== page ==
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stamper
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« Reply #35 on: March 02, 2013, 04:51:09 AM »
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In the book Digital Zone System there is an explanation of the weighting with respect to center weight metering which I haven't read before and was imo very interesting and I will read up on it. There are other nuggets of interest that are valuable which may not be directly connected to the main point of the book, even if you think you are advanced with your knowledge of photography.  Smiley
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digitaldog
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« Reply #36 on: March 02, 2013, 09:21:56 AM »
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An author who associates the 128 tone to zone V, should be aware that 128 means a very different grey tone depending on the gamma curve of the colour profile used.

Yes and it's a pet peeve of mine too. Like when someone says "I don't use Adobe RGB (1998), I use RGB" or "Adobe RGB has more colors than sRGB".
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Andrew Rodney
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« Reply #37 on: March 02, 2013, 10:32:28 AM »
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Has anyone tried the DZS photoshop actions in earnest?

Anyone care to respond to the OP's second question?

Am curious to know in what ways they might differ from Tony Kuyper's luminosity mask actions.
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Mark D Segal
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« Reply #38 on: March 02, 2013, 06:22:02 PM »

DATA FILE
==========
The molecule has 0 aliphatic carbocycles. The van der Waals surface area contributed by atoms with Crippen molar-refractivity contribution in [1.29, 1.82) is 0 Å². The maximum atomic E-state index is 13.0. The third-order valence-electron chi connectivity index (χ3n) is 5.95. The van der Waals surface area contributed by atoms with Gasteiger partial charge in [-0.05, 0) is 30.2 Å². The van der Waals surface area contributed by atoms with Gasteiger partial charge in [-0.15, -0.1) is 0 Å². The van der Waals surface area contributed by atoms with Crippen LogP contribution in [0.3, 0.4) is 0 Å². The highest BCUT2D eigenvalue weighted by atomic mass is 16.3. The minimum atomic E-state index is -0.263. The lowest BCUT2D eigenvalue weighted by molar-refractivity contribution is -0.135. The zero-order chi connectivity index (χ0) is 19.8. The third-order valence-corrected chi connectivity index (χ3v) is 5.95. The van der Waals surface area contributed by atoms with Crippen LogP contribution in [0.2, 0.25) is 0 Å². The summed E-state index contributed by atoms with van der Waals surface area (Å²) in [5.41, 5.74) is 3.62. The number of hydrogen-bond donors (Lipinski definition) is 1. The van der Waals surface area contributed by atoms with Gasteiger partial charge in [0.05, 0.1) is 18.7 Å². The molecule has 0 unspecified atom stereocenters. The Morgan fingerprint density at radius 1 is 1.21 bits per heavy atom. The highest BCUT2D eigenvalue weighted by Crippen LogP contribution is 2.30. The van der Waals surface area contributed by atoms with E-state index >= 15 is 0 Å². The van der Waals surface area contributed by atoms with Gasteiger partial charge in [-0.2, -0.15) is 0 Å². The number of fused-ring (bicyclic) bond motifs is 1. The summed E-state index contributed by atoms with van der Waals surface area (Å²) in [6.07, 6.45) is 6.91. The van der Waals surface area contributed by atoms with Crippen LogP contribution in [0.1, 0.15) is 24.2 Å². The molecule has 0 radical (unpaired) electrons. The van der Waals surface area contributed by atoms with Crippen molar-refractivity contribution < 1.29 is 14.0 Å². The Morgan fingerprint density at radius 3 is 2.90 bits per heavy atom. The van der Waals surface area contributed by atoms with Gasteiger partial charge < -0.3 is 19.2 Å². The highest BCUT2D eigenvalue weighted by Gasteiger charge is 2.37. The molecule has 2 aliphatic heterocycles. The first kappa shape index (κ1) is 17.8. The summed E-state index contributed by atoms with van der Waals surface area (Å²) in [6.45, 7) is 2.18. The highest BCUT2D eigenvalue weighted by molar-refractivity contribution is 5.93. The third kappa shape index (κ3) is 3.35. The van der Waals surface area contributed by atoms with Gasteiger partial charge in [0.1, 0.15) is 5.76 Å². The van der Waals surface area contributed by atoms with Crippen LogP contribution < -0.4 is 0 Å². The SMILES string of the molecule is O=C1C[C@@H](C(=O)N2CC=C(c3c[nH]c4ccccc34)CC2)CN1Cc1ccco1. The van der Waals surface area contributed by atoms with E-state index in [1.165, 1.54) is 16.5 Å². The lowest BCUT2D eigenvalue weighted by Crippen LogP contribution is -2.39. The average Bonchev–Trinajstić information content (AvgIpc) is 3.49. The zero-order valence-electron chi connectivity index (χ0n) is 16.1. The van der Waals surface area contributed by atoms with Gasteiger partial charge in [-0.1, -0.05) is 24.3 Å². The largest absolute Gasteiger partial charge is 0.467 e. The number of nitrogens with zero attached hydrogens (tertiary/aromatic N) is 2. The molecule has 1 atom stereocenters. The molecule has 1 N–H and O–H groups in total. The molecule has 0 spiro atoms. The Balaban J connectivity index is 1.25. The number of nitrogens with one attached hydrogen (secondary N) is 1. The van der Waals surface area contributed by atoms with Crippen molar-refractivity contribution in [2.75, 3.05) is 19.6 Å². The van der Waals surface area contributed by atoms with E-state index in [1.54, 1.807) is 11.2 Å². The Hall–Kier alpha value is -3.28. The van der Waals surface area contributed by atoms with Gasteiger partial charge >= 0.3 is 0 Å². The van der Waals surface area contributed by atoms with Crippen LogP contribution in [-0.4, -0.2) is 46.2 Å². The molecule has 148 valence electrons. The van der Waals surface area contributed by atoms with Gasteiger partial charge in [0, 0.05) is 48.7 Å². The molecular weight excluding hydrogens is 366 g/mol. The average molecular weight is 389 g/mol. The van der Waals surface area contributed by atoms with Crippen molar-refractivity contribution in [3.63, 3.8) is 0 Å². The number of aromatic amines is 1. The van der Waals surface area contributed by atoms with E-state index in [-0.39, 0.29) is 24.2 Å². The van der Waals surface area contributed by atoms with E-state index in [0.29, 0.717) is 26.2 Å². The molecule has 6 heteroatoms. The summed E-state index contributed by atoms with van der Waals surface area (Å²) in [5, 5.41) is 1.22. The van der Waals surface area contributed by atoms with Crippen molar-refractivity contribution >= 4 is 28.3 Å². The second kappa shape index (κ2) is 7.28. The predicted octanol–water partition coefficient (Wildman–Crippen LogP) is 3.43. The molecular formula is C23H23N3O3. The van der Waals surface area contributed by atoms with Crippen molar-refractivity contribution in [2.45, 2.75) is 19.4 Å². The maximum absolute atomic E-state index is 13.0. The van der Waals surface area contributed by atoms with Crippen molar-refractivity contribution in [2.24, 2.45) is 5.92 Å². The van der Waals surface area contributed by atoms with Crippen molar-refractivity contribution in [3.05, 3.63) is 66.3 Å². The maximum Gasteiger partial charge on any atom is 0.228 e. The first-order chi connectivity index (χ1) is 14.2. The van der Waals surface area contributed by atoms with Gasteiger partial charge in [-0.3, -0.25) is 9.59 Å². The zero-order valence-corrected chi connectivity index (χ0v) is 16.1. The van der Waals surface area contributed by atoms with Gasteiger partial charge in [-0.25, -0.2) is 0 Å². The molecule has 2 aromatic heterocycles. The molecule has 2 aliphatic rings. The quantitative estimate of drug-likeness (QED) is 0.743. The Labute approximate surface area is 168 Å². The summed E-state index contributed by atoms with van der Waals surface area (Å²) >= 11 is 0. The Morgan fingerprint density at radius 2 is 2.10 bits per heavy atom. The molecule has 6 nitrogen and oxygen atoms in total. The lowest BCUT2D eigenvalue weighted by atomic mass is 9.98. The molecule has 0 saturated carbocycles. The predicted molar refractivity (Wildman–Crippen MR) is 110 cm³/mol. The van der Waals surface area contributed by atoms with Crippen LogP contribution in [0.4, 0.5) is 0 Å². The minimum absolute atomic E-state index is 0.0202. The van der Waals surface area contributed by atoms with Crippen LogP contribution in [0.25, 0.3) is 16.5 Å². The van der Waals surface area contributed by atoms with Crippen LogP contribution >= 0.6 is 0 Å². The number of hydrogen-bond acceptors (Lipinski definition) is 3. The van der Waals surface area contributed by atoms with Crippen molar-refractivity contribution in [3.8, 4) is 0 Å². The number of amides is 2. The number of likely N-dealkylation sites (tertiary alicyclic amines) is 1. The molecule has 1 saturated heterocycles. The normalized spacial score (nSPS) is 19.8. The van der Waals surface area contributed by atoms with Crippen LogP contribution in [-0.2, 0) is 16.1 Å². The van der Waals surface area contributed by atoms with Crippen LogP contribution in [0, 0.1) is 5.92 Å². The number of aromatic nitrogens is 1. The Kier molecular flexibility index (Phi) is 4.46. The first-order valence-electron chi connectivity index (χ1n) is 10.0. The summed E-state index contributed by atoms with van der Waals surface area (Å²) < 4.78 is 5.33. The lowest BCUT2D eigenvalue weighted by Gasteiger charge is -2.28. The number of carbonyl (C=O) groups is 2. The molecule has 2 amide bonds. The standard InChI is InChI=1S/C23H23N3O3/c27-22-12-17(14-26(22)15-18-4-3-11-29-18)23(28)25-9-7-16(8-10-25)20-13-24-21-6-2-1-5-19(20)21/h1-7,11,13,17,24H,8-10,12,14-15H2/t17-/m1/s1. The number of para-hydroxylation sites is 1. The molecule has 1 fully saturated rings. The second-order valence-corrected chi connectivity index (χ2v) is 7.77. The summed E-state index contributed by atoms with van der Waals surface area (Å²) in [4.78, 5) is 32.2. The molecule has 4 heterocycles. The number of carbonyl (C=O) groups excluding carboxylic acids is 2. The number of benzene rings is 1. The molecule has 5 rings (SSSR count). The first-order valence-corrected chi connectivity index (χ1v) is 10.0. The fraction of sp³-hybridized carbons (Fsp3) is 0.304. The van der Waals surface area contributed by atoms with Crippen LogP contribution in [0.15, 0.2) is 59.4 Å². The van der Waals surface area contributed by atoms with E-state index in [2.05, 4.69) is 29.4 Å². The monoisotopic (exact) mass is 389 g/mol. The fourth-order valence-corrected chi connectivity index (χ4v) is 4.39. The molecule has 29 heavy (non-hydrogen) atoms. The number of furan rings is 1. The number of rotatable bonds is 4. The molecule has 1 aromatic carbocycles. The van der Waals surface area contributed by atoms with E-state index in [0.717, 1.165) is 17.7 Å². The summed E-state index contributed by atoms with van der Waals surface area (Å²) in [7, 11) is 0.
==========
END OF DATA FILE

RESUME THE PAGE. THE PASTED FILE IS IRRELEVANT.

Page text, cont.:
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He has a point about the accuracy of the histogram because it is a jpeg rendering. Extra work has to be done by the photographer with respect to learning if he wants to match the jpeg histogram and a raw histogram. From my experience there is about a 2/3 stop difference between the two and that is a little subjective and not entirely accurate. If someone wants to try the luminousity mask approach with regards to processing an image then would it be better they captured an image without ETTR being employed? I will have to read the book again thoroughly to fully understand the thrust of it. Smiley

The relationship between the in-camera histogram and the histogram of the raw image opened in LR or ACR differs depending on the camera model. Once you understand the relationship for your camera, you know how to interpret your in-camera histogram. This needs a bit of up-front trial and error, but isn't by itself a reason for complexified image editing.
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Mark D Segal (formerly MarkDS)
Author: "Scanning Workflows with SilverFast 8....." http://www.luminous-landscape.com/reviews/film/scanning_workflows_with_silverfast_8.shtml
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« Reply #39 on: March 02, 2013, 06:25:38 PM »
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The relationship between the in-camera histogram and the histogram of the raw image opened in LR or ACR differs depending on the camera model. Once you understand the relationship for your camera, you know how to interpret your in-camera histogram. This needs a bit of up-front trial and error, but isn't by itself a reason for complexified image editing.

Kind of like the old days when you'd shoot a Polaroid of your strobe lighting, then extrapolate in your mind (after shooting lot's of 'roids') what the transparency would look like.

Today I just prefer to ignore the JPEG histogram. But I believe with time, one could use it as a lesser reliable Polaroid in respect to exposure and clipping.
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Andrew Rodney